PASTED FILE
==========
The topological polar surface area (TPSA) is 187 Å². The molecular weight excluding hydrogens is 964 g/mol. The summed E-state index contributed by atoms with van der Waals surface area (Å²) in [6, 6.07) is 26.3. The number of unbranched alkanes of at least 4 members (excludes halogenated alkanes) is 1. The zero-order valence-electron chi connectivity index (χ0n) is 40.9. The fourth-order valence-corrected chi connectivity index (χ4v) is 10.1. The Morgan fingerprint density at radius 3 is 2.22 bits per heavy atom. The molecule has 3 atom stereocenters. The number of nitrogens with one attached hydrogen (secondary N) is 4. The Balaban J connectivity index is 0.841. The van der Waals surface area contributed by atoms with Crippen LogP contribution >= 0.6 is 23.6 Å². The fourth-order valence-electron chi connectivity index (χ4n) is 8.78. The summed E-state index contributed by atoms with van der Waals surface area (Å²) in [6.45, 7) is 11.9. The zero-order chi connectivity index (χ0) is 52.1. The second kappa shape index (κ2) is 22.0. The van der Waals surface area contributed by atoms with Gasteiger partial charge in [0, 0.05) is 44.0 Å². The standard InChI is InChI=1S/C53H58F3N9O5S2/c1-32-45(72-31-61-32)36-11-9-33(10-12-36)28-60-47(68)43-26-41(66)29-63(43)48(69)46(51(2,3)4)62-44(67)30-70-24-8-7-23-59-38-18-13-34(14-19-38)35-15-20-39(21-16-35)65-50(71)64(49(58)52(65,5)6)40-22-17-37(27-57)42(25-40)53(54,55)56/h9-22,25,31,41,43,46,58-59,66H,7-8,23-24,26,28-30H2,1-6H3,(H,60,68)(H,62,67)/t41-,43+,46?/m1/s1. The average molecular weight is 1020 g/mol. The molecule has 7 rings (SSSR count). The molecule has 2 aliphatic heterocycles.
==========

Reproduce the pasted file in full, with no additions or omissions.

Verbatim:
The topological polar surface area (TPSA) is 187 Å². The molecular weight excluding hydrogens is 964 g/mol. The summed E-state index contributed by atoms with van der Waals surface area (Å²) in [6, 6.07) is 26.3. The number of unbranched alkanes of at least 4 members (excludes halogenated alkanes) is 1. The zero-order valence-electron chi connectivity index (χ0n) is 40.9. The fourth-order valence-corrected chi connectivity index (χ4v) is 10.1. The Morgan fingerprint density at radius 3 is 2.22 bits per heavy atom. The molecule has 3 atom stereocenters. The number of nitrogens with one attached hydrogen (secondary N) is 4. The Balaban J connectivity index is 0.841. The van der Waals surface area contributed by atoms with Crippen LogP contribution >= 0.6 is 23.6 Å². The fourth-order valence-electron chi connectivity index (χ4n) is 8.78. The summed E-state index contributed by atoms with van der Waals surface area (Å²) in [6.45, 7) is 11.9. The zero-order chi connectivity index (χ0) is 52.1. The second kappa shape index (κ2) is 22.0. The van der Waals surface area contributed by atoms with Gasteiger partial charge in [0, 0.05) is 44.0 Å². The standard InChI is InChI=1S/C53H58F3N9O5S2/c1-32-45(72-31-61-32)36-11-9-33(10-12-36)28-60-47(68)43-26-41(66)29-63(43)48(69)46(51(2,3)4)62-44(67)30-70-24-8-7-23-59-38-18-13-34(14-19-38)35-15-20-39(21-16-35)65-50(71)64(49(58)52(65,5)6)40-22-17-37(27-57)42(25-40)53(54,55)56/h9-22,25,31,41,43,46,58-59,66H,7-8,23-24,26,28-30H2,1-6H3,(H,60,68)(H,62,67)/t41-,43+,46?/m1/s1. The average molecular weight is 1020 g/mol. The molecule has 7 rings (SSSR count). The molecule has 2 aliphatic heterocycles.